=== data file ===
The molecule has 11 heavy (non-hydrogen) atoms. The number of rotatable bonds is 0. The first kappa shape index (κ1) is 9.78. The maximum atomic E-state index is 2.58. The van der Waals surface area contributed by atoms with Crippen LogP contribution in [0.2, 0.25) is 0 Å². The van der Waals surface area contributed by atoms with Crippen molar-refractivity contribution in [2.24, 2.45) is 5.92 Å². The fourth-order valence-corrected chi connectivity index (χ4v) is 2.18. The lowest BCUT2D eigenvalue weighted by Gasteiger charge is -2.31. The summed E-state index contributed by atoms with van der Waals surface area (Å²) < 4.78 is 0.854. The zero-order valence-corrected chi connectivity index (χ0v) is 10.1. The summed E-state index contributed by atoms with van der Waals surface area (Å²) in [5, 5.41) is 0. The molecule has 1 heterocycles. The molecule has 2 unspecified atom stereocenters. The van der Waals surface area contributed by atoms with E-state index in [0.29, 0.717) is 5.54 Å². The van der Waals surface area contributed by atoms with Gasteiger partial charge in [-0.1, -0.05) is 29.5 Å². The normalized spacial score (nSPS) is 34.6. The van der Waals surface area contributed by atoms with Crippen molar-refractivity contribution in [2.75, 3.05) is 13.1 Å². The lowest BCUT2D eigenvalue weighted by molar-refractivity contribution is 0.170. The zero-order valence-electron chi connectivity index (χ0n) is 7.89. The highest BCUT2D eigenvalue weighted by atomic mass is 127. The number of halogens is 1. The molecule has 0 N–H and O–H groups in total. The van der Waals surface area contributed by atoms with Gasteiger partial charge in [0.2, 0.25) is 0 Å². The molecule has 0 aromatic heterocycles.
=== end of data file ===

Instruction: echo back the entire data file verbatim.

The molecule has 11 heavy (non-hydrogen) atoms. The number of rotatable bonds is 0. The first kappa shape index (κ1) is 9.78. The maximum atomic E-state index is 2.58. The van der Waals surface area contributed by atoms with Crippen LogP contribution in [0.2, 0.25) is 0 Å². The van der Waals surface area contributed by atoms with Crippen molar-refractivity contribution in [2.24, 2.45) is 5.92 Å². The fourth-order valence-corrected chi connectivity index (χ4v) is 2.18. The lowest BCUT2D eigenvalue weighted by Gasteiger charge is -2.31. The summed E-state index contributed by atoms with van der Waals surface area (Å²) < 4.78 is 0.854. The zero-order valence-corrected chi connectivity index (χ0v) is 10.1. The summed E-state index contributed by atoms with van der Waals surface area (Å²) in [5, 5.41) is 0. The molecule has 1 heterocycles. The molecule has 2 unspecified atom stereocenters. The van der Waals surface area contributed by atoms with E-state index in [0.29, 0.717) is 5.54 Å². The van der Waals surface area contributed by atoms with Gasteiger partial charge in [-0.1, -0.05) is 29.5 Å². The normalized spacial score (nSPS) is 34.6. The van der Waals surface area contributed by atoms with Crippen molar-refractivity contribution in [2.75, 3.05) is 13.1 Å². The lowest BCUT2D eigenvalue weighted by molar-refractivity contribution is 0.170. The zero-order valence-electron chi connectivity index (χ0n) is 7.89. The highest BCUT2D eigenvalue weighted by atomic mass is 127. The number of halogens is 1. The molecule has 0 N–H and O–H groups in total. The van der Waals surface area contributed by atoms with Gasteiger partial charge in [0.2, 0.25) is 0 Å². The molecule has 0 aromatic heterocycles.